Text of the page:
Asian demand high for pollution-transforming cleantech

Interest is peaking in cleantech that not just offers cleaner and more sustainable solutions, but which can make money from actual pollution and waste. After all, the world has plenty of pollution and any way of monetizing it appeals to corporate finance. Demand is especially high in the Asian market, where pollution is at crippling levels.

This was exemplified this week as LanzaTech raised $60 million in a Series D round, with Mitsui, one of the largest industrial conglomerates in Japan, and a host of other Asian financiers looking to help develop the company further. LanzaTech makes carbon-efficient fuels and chemicals from pollution coming out of steels mills, oil refineries and chemical manufacturers, using a bacteria found in the intestinal tract of rabbits to convert carbon monoxide into fuels, such as ethanol or jet fuel, and chemicals, such as butadiene and propylene, for nylon and plastic. Crucially, this means waste is being converted into sellable and usable materials, presenting opportunities for added revenues. Aside from efficiency and green factors, there is genuine monetization potential. Unsurprisingly, the company had already raised $150 million of funding before this week.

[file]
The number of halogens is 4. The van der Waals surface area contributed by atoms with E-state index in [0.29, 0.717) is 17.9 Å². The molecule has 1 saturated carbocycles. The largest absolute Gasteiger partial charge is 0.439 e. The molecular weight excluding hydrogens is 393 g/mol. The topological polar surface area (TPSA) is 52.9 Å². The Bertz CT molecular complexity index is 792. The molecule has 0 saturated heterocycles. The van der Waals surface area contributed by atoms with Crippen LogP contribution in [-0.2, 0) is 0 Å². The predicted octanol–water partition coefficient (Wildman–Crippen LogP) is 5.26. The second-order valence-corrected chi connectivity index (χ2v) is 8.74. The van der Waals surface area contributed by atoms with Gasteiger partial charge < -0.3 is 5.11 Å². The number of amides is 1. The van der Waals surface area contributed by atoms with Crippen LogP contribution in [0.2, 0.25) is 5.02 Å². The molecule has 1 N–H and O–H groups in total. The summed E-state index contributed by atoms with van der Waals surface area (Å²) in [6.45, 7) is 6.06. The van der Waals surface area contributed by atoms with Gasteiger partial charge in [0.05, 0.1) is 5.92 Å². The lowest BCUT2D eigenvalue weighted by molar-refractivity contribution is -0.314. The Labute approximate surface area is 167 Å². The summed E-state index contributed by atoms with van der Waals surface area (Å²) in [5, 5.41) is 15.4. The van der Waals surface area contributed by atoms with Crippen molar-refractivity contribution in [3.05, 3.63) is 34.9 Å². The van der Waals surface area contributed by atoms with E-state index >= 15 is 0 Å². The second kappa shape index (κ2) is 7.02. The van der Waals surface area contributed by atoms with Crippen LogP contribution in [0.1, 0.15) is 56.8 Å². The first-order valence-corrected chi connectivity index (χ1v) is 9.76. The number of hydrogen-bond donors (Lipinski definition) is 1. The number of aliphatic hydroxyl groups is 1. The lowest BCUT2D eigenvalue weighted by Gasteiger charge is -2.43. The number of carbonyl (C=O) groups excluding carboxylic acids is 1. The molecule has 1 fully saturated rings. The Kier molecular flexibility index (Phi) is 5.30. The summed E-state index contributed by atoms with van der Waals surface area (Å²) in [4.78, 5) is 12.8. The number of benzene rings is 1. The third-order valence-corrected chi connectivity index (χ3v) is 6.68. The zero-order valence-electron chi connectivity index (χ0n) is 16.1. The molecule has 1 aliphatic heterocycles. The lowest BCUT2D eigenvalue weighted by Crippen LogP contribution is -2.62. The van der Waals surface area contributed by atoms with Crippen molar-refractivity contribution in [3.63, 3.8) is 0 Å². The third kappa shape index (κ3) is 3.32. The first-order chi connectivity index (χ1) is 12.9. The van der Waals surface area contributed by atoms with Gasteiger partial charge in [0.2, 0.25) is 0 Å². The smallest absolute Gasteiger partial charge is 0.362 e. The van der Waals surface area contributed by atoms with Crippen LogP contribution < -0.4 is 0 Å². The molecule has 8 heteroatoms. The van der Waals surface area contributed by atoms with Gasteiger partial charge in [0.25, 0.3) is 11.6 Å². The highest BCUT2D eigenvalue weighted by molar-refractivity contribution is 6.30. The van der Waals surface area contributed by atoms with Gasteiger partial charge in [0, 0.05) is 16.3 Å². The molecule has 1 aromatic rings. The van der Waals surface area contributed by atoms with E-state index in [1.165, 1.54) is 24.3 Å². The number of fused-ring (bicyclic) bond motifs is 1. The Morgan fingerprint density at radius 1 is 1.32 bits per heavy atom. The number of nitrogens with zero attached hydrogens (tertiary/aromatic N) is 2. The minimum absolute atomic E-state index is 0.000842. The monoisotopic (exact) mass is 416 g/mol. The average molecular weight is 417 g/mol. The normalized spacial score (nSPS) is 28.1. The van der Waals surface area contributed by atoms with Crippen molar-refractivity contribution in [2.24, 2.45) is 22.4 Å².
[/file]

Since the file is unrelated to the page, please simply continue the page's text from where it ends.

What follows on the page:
It is unsurprising that interest in such cleantech projects is coming out from Asia in particular, where economies such as India and China are facing a critical level of pollution. Investments in clean solutions that can soak up carbon emissions are a matter of survival for states. China, the world’s leader in emissions, certainly has plenty of pollutants to monetize. And that was where LanzaTech saw its first commercial operation, launching in 2012 at Baosteel, one of China’s largest steel manufacturers. Greater demand is likely to come from the likes of South Korea, Japan, India and China.

“In places like China and India, it’s survival-driven, Andrew Chung, a partner at Khosla Ventures and a board member at LanzaTech, says. “You have a lot of corporate and governmental interest in doing whatever it takes to solve national problems.” There has now been a fairly intensive three-year old shopping and investment spree being conducted by Chinese and Asian companies for clean technology invented in the US. American companies are able to deliver on science, innovation and organisational structure, while Asia has the patient investors and capital to drive demand.

Solutions such as that offered by sustainable and energy efficient building design software company Sefaira, for which Acuity Advisors helped secure a $10.8 million A round venture capital investment from US and European investors in 2012, are applicable to more developed advanced economies, where design and function are in-trend and valued. However, in emerging markets, especially in rapidly industrialising Asia, gritty solutions for combatting pollution that can be applied immediately are vital. Business transfer agents are thus likely to tailor venture capital deals and exit strategies in cleantech specific to the Asian market.

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